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Posted 31 March 2016 - 06:51 PM

I don't think there are latent cancer cells in the body that are adapting to things like bacteria to antibiotics.


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#72 resveratrol_guy

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Posted 01 April 2016 - 06:19 PM

I don't think there are latent cancer cells in the body that are adapting to things like bacteria to antibiotics.

 

Why not? Chronic low-dose honokiol is an environmental stressor from the perspective of cells which would prefer to grow in an uncontrolled manner. It amounts to selection pressure to escape susceptibility to the supplementation. Either you kill every last aggressive cell, or you create such selection pressure. Having said that, it may well be that it takes much longer for latent cancer cells to evolve around it, and escape every other suppression mechanism like p53, than it would for them to create a malignant neoplasm in the absence thereof. My only point is that the tradeoff is not at all clear, especially in terms of optimal chronic dose in healthy individuals. (BTW I do not think that the optimal dose is zero; if nothing else a bit of hormesis would probably be beneficial.)


Edited by resveratrol_guy, 01 April 2016 - 06:20 PM.


#73 Bryan_S

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Posted 02 April 2016 - 05:08 AM

 

I don't think there are latent cancer cells in the body that are adapting to things like bacteria to antibiotics.

 

Why not? Chronic low-dose honokiol is an environmental stressor from the perspective of cells which would prefer to grow in an uncontrolled manner. It amounts to selection pressure to escape susceptibility to the supplementation. Either you kill every last aggressive cell, or you create such selection pressure. Having said that, it may well be that it takes much longer for latent cancer cells to evolve around it, and escape every other suppression mechanism like p53, than it would for them to create a malignant neoplasm in the absence thereof. My only point is that the tradeoff is not at all clear, especially in terms of optimal chronic dose in healthy individuals. (BTW I do not think that the optimal dose is zero; if nothing else a bit of hormesis would probably be beneficial.)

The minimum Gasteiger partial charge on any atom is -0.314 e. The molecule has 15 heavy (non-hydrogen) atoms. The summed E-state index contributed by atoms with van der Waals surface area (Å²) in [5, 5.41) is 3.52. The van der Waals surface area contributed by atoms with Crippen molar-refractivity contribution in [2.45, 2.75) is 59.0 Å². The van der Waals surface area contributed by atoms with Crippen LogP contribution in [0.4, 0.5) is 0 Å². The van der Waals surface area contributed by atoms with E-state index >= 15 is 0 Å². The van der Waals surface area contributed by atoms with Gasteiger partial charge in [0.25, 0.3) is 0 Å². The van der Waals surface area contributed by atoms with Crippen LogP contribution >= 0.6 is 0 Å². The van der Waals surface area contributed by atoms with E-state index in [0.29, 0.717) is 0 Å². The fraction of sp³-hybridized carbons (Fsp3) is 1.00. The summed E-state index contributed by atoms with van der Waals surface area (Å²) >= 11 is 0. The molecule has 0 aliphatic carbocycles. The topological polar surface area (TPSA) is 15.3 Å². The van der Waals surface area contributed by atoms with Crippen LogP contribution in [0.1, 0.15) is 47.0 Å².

Apoptosis is the genetically programed goal for cells that naturally reach this stage. In most instances those cells should self destruct but for those that might try and escape, turning up their susceptibility to apoptosis with Honokiol I believe is something we'd all want. However you raise a good question that no study has to-date addressed. Keep in mind that of those cells that "might" reach this state of pushing past the natural cell division hurdles are statistically low to start with, then you'd have to consider an untouched population that "might" evolve an unknown workaround to Honokiol as you suggest?

 

Until a study tests your question I think turning up their susceptibility to apoptosis helps clean out the trash before they can evolve past this point, so to speak. I think the concern might be that we might lose a few more senescent cells to apoptosis before they could activate an unknown cell division workaround. This fits in with the idea of using senolytics, being that these are cells that should die but linger around anyway.

 

If in the end cells push past their natural programed cell death and continue into cell division Honokiol should block the few remaining adaptation pathways, inferring us additional protection, lowering the risk or suspending or slowing mutant cell growth. The small fraction that might get by should be statistically lower. I'd say its a numbers game anyway, wouldn't you?

 

This is not why I take it, I take it as a SIRT3 activator along with (NR) and an unexpected side effect I did not anticipate was it relaxes the smooth muscle tissue of the urethra so my Benign Prostatic Hypertrophy has subsided. I post those cancer study links because these are the on going headlines about this compound for this thread. Are you suggesting I stop taking it for an untested concern?

 

Also as senolytics become available if you follow your line of reasoning won't they become ineffective as well?